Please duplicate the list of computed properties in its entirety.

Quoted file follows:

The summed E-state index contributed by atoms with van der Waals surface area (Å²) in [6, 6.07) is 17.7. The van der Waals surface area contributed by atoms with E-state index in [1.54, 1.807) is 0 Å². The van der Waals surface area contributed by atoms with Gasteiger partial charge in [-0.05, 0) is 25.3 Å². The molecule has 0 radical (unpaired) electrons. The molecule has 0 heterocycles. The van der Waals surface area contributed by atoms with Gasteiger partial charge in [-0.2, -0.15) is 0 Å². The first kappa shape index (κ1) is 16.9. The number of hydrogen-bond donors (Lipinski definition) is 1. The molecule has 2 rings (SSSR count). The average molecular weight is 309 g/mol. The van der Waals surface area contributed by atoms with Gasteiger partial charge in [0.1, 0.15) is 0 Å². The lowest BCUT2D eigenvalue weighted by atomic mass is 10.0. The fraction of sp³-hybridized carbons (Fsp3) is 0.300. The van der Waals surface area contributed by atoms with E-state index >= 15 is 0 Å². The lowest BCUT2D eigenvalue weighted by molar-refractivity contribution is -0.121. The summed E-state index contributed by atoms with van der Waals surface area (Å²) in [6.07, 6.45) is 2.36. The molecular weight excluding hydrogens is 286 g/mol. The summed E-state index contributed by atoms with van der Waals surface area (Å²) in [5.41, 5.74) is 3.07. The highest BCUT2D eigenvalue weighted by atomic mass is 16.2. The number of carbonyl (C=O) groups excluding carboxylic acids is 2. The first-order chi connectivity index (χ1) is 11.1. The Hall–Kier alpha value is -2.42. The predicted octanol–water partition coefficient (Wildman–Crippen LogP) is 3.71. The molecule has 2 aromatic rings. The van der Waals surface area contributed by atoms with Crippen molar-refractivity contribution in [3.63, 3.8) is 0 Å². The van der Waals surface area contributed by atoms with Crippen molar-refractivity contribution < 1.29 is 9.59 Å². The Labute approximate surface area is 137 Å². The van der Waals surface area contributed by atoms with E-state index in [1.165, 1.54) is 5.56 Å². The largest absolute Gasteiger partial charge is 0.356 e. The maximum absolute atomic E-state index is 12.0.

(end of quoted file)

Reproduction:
The summed E-state index contributed by atoms with van der Waals surface area (Å²) in [6, 6.07) is 17.7. The van der Waals surface area contributed by atoms with E-state index in [1.54, 1.807) is 0 Å². The van der Waals surface area contributed by atoms with Gasteiger partial charge in [-0.05, 0) is 25.3 Å². The molecule has 0 radical (unpaired) electrons. The molecule has 0 heterocycles. The van der Waals surface area contributed by atoms with Gasteiger partial charge in [-0.2, -0.15) is 0 Å². The first kappa shape index (κ1) is 16.9. The number of hydrogen-bond donors (Lipinski definition) is 1. The molecule has 2 rings (SSSR count). The average molecular weight is 309 g/mol. The van der Waals surface area contributed by atoms with Gasteiger partial charge in [0.1, 0.15) is 0 Å². The lowest BCUT2D eigenvalue weighted by atomic mass is 10.0. The fraction of sp³-hybridized carbons (Fsp3) is 0.300. The van der Waals surface area contributed by atoms with E-state index >= 15 is 0 Å². The lowest BCUT2D eigenvalue weighted by molar-refractivity contribution is -0.121. The summed E-state index contributed by atoms with van der Waals surface area (Å²) in [6.07, 6.45) is 2.36. The molecular weight excluding hydrogens is 286 g/mol. The summed E-state index contributed by atoms with van der Waals surface area (Å²) in [5.41, 5.74) is 3.07. The highest BCUT2D eigenvalue weighted by atomic mass is 16.2. The number of carbonyl (C=O) groups excluding carboxylic acids is 2. The first-order chi connectivity index (χ1) is 11.1. The Hall–Kier alpha value is -2.42. The predicted octanol–water partition coefficient (Wildman–Crippen LogP) is 3.71. The molecule has 2 aromatic rings. The van der Waals surface area contributed by atoms with Crippen molar-refractivity contribution in [3.63, 3.8) is 0 Å². The van der Waals surface area contributed by atoms with Crippen molar-refractivity contribution < 1.29 is 9.59 Å². The Labute approximate surface area is 137 Å². The van der Waals surface area contributed by atoms with E-state index in [1.165, 1.54) is 5.56 Å². The largest absolute Gasteiger partial charge is 0.356 e. The maximum absolute atomic E-state index is 12.0.